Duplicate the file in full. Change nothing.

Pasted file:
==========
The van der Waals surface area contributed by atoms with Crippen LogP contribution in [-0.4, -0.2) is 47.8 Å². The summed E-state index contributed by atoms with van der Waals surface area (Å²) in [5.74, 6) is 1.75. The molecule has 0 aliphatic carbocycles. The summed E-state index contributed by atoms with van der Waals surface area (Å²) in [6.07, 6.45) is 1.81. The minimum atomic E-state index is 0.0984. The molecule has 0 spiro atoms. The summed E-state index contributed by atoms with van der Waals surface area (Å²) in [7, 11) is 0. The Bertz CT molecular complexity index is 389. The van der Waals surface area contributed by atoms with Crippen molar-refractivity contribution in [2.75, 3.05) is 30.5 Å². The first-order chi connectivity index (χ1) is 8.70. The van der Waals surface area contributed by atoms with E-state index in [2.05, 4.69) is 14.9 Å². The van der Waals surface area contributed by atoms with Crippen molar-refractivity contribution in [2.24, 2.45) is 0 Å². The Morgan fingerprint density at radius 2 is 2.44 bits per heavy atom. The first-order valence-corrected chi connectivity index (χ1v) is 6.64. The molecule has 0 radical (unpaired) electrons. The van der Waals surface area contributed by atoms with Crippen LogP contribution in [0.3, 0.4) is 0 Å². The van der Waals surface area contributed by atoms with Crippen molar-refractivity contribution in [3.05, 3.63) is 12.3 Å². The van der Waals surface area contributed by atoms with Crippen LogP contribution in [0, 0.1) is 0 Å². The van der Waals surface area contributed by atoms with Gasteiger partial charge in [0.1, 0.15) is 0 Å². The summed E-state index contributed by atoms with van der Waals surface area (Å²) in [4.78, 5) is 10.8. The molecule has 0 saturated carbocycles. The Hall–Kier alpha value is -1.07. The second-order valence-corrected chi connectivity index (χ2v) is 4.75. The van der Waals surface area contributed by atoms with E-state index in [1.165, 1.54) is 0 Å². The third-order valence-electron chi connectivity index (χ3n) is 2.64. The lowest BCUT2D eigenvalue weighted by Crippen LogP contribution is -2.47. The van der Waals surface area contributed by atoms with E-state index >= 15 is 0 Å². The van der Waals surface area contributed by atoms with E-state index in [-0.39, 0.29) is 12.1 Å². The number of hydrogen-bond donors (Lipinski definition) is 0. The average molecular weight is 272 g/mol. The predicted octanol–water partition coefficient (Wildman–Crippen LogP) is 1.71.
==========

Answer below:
The van der Waals surface area contributed by atoms with Crippen LogP contribution in [-0.4, -0.2) is 47.8 Å². The summed E-state index contributed by atoms with van der Waals surface area (Å²) in [5.74, 6) is 1.75. The molecule has 0 aliphatic carbocycles. The summed E-state index contributed by atoms with van der Waals surface area (Å²) in [6.07, 6.45) is 1.81. The minimum atomic E-state index is 0.0984. The molecule has 0 spiro atoms. The summed E-state index contributed by atoms with van der Waals surface area (Å²) in [7, 11) is 0. The Bertz CT molecular complexity index is 389. The van der Waals surface area contributed by atoms with Crippen molar-refractivity contribution in [2.75, 3.05) is 30.5 Å². The first-order chi connectivity index (χ1) is 8.70. The van der Waals surface area contributed by atoms with E-state index in [2.05, 4.69) is 14.9 Å². The van der Waals surface area contributed by atoms with Crippen molar-refractivity contribution in [2.24, 2.45) is 0 Å². The Morgan fingerprint density at radius 2 is 2.44 bits per heavy atom. The first-order valence-corrected chi connectivity index (χ1v) is 6.64. The molecule has 0 radical (unpaired) electrons. The van der Waals surface area contributed by atoms with Crippen LogP contribution in [0.3, 0.4) is 0 Å². The van der Waals surface area contributed by atoms with Crippen molar-refractivity contribution in [3.05, 3.63) is 12.3 Å². The van der Waals surface area contributed by atoms with Crippen LogP contribution in [0, 0.1) is 0 Å². The van der Waals surface area contributed by atoms with Gasteiger partial charge in [0.1, 0.15) is 0 Å². The summed E-state index contributed by atoms with van der Waals surface area (Å²) in [4.78, 5) is 10.8. The molecule has 0 saturated carbocycles. The Hall–Kier alpha value is -1.07. The second-order valence-corrected chi connectivity index (χ2v) is 4.75. The van der Waals surface area contributed by atoms with E-state index in [1.165, 1.54) is 0 Å². The third-order valence-electron chi connectivity index (χ3n) is 2.64. The lowest BCUT2D eigenvalue weighted by Crippen LogP contribution is -2.47. The van der Waals surface area contributed by atoms with E-state index >= 15 is 0 Å². The van der Waals surface area contributed by atoms with E-state index in [-0.39, 0.29) is 12.1 Å². The number of hydrogen-bond donors (Lipinski definition) is 0. The average molecular weight is 272 g/mol. The predicted octanol–water partition coefficient (Wildman–Crippen LogP) is 1.71.